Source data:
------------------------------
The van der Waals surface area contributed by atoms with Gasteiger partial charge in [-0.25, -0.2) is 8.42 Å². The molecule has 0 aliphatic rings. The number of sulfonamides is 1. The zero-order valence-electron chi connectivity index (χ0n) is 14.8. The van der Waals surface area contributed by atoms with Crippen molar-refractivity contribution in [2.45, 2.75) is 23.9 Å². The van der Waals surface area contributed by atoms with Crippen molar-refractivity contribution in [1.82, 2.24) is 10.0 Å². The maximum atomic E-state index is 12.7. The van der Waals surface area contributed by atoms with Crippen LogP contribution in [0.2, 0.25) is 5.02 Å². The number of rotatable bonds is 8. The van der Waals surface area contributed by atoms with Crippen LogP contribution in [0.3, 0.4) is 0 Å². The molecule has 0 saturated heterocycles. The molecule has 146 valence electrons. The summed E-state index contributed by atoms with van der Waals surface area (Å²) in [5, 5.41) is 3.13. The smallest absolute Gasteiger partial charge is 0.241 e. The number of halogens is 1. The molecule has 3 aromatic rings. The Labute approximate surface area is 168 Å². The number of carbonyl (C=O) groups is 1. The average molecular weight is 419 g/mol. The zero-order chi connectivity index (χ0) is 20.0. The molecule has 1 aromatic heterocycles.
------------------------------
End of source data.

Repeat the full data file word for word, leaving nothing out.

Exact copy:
The van der Waals surface area contributed by atoms with Gasteiger partial charge in [-0.25, -0.2) is 8.42 Å². The molecule has 0 aliphatic rings. The number of sulfonamides is 1. The zero-order valence-electron chi connectivity index (χ0n) is 14.8. The van der Waals surface area contributed by atoms with Crippen molar-refractivity contribution in [2.45, 2.75) is 23.9 Å². The van der Waals surface area contributed by atoms with Crippen molar-refractivity contribution in [1.82, 2.24) is 10.0 Å². The maximum atomic E-state index is 12.7. The van der Waals surface area contributed by atoms with Crippen LogP contribution in [0.2, 0.25) is 5.02 Å². The number of rotatable bonds is 8. The van der Waals surface area contributed by atoms with Crippen LogP contribution in [0.3, 0.4) is 0 Å². The molecule has 0 saturated heterocycles. The molecule has 146 valence electrons. The summed E-state index contributed by atoms with van der Waals surface area (Å²) in [5, 5.41) is 3.13. The smallest absolute Gasteiger partial charge is 0.241 e. The number of halogens is 1. The molecule has 3 aromatic rings. The Labute approximate surface area is 168 Å². The number of carbonyl (C=O) groups is 1. The average molecular weight is 419 g/mol. The zero-order chi connectivity index (χ0) is 20.0. The molecule has 1 aromatic heterocycles.